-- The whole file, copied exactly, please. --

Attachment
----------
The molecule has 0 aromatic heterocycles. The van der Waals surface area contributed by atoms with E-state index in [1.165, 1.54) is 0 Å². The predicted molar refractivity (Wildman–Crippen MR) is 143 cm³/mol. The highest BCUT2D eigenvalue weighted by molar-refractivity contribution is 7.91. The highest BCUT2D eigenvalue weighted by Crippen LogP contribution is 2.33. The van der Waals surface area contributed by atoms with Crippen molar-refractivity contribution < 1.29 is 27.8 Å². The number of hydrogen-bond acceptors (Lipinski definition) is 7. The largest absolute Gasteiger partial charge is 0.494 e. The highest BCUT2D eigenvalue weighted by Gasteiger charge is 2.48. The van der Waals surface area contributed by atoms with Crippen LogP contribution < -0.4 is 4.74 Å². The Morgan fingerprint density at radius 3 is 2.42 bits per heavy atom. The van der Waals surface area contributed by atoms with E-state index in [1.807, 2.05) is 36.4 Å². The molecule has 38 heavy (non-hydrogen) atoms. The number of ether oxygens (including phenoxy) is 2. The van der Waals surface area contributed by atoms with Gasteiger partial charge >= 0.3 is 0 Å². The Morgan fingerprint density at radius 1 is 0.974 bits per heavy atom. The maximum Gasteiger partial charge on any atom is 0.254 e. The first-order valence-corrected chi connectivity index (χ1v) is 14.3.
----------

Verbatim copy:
The molecule has 0 aromatic heterocycles. The van der Waals surface area contributed by atoms with E-state index in [1.165, 1.54) is 0 Å². The predicted molar refractivity (Wildman–Crippen MR) is 143 cm³/mol. The highest BCUT2D eigenvalue weighted by molar-refractivity contribution is 7.91. The highest BCUT2D eigenvalue weighted by Crippen LogP contribution is 2.33. The van der Waals surface area contributed by atoms with Crippen molar-refractivity contribution < 1.29 is 27.8 Å². The number of hydrogen-bond acceptors (Lipinski definition) is 7. The largest absolute Gasteiger partial charge is 0.494 e. The highest BCUT2D eigenvalue weighted by Gasteiger charge is 2.48. The van der Waals surface area contributed by atoms with Crippen LogP contribution < -0.4 is 4.74 Å². The Morgan fingerprint density at radius 3 is 2.42 bits per heavy atom. The van der Waals surface area contributed by atoms with E-state index in [1.807, 2.05) is 36.4 Å². The molecule has 38 heavy (non-hydrogen) atoms. The number of ether oxygens (including phenoxy) is 2. The van der Waals surface area contributed by atoms with Gasteiger partial charge >= 0.3 is 0 Å². The Morgan fingerprint density at radius 1 is 0.974 bits per heavy atom. The maximum Gasteiger partial charge on any atom is 0.254 e. The first-order valence-corrected chi connectivity index (χ1v) is 14.3.